Authentic Self-Esteem and Well-Being, Part VI: Relationships
Interpersonal dimensions of self-esteem.
Posted Jan 04, 2019
This blog understands self-esteem as the product of two factors, namely competence and worthiness working together, especially when facing the challenges of living (Mruk, 2018, 2013). Although much work in the field concerns the individual, it surprises some to know that we also focus on the role self-esteem plays in relationships. Since they are a primary source of worth, it is important to consider this dimension of self-esteem.
Many social scientists point out that we are social creatures because relationships motivate much of our behavior. Indeed, most of us spend considerable time looking for, struggling with, and (hopefully) enjoying relationships. One of the most important connections between self-esteem and relationships is that they provide the acceptance and type of being valued that fosters our sense of worth as a person—or a lack of worth if things go poorly.
The Impacts of Low and Defensive Self-Esteem on Relationships
According to our definition, low self-esteem stems from a lack of competence combined with a poor sense of worthiness. Defensive self-esteem is more fragile or “touchy” because one factor is high and the other is low in this case, which creates instability. These two self-esteem deficiencies may be mild or severe. In either case, low or defensive self-esteem detracts from the relational well-being, just as they do for individual well-being.
For example, people with low self-esteem often underestimate how much a partner values them, which can make both parties feel less appreciated, cared about, or loved. Low self-esteem also makes it easier for someone to diminish or discount positive feedback from others, which may impair the likelihood of a relationship to form, deepen, or last over time. People with defensive self-esteem are often overly sensitive to perceived criticisms, minor slights, and other negative interpersonal phenomena, whether intended or not. This combination often makes them difficult to be involved with over time. Both problematic types of self-esteem involve people focusing on protecting themselves in a relationship, which decreases satisfaction for both partners.
Some researchers refer to this condition as “rejection sensitivity” (Downy & Feldman, 1996). For example, people with low or defensive (brittle or fragile) self-esteem often become overly concerned with the possibility of being let down or rejected by another. Such an interpersonal style damages the ability to either find healthy relationships or do the things that are necessary to help nurture one. Avoiding commitments, not facing problems, withdrawing love when it is needed, distancing oneself emotionally from the other, blaming or unnecessarily criticizing others, some forms of infidelity, and so on, all can be ways of protecting the self in a relationship that are related to problems with self-esteem. Unfortunately, they also undermine relationships and sometimes even destroy them.
The Impact of Healthy or Authentic Self-Esteem on Relationships
In addition to protecting the self, the other major function of self-esteem is to help people expand their possibilities in life. This function also pertains to self-esteem in relationships. Authentic or healthy self-esteem is connected to such things as being accepted by others, closeness, marital (partner) satisfaction, and the ability to provide emotional support to others. In other words, a good degree of competence and worthiness helps an individual take the risks necessary to initiate, sustain, deepen, or enjoy a relationship.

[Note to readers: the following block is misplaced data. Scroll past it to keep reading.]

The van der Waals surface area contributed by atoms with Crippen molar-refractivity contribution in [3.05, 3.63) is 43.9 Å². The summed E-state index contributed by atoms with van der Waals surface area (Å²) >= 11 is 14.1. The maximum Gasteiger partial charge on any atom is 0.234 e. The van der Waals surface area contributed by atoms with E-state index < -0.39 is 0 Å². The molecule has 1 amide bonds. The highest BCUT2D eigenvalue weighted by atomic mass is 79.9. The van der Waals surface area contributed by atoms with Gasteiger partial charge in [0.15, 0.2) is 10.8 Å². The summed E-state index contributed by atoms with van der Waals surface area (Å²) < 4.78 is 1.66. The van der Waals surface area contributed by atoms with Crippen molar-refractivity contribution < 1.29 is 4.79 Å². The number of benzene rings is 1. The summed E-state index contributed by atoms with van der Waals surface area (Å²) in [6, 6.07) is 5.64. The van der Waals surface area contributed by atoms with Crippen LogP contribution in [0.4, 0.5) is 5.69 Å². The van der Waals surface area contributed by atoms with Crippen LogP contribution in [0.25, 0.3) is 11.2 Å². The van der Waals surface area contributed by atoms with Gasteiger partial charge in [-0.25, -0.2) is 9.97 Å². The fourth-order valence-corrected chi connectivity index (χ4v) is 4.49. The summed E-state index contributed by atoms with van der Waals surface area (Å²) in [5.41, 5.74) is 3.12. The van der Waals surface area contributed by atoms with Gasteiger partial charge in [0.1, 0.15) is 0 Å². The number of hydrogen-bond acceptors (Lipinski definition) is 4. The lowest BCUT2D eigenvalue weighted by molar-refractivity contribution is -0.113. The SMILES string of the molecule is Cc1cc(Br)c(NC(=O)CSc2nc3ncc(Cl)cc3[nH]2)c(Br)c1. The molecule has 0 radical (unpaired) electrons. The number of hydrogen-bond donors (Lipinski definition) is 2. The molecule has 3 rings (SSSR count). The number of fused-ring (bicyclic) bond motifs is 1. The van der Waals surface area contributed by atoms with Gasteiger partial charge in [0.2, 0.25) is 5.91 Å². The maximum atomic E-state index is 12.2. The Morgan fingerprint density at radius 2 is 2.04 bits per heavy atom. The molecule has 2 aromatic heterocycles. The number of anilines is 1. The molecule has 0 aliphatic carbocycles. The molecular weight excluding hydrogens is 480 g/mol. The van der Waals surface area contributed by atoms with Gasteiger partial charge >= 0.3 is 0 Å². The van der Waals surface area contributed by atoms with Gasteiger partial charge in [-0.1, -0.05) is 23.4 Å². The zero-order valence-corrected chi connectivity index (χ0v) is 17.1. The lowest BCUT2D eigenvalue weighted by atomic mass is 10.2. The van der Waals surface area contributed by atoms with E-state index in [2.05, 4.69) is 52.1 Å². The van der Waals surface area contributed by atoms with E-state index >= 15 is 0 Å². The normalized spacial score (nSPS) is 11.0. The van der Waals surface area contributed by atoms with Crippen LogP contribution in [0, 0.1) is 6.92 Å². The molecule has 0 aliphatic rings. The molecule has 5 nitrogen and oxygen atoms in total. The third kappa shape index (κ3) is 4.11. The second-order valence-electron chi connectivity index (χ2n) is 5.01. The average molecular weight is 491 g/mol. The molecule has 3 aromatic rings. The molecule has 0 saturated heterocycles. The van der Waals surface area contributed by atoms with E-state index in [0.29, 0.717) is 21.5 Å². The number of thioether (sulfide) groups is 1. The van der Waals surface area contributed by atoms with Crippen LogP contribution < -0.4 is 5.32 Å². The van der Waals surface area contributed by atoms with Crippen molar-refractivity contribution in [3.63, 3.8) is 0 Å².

When faced with trouble in the relationship, people with authentic self-esteem tend to do just the opposite of those with low or defensive self-esteem. Instead of rejection strategies, they employ “rejection prevention strategies” (Berenson & Downey, 2006). These behaviors emphasize the importance or value of the relationship. For example, it is easier for someone with healthy self-esteem to do the things that are necessary to sustain or heal a relationship when it is in trouble. They include setting aside one’s own needs to care for those of the other, admitting responsibility for an error and sincerely apologizing for it, making amends when it is necessary for healing to occur, and so forth. Such individuals also report more playfulness, spontaneity, enjoyment, closeness, and satisfaction within many dimensions of their relationship, including their sexuality and degree of commitment. They even perceive their partners in a better light due to an inclination to focus on the person’s positive, not negative, characteristics. Most of us would appreciate this type of relational behavior because it affirms our worth as a person.
Self-Esteem and Relationships: A Self-Fulfilling Prophecy
There is something of a “bottom line” to consider about self-esteem in relationships. Most of us would do well to remember it from time to time. Social scientists use the term “reciprocity” to describe it, but the idea is simple. Self-esteem affects, and is affected by, relationships—something akin to a self-fulfilling prophecy. In this way, authentic self-esteem is a win-win for both the relationship and for those within it.
Downey, G., & Feldman, S. (1996). Implications of rejection sensitivity for intimate
relationships. Journal of Personality and Social Psychology, 70, 1327-1343.
Berenson, K. & Downey, G (2006): Self-esteem and rejection sensitivity in close relationships. In M. Kernis (Ed), Self-esteem issues and answers: A sourcebook of current perspectives (pp. 367-373). New York: Psychology Press.
Mruk, C. J. (2018). Feeling good by doing good: A guide to authentic well-being. New York: Oxford University Press.
Mruk, C. J. (2013). Self-esteem and positive psychology: Research, theory, and practice (4e). New York: Springer Publishing Company.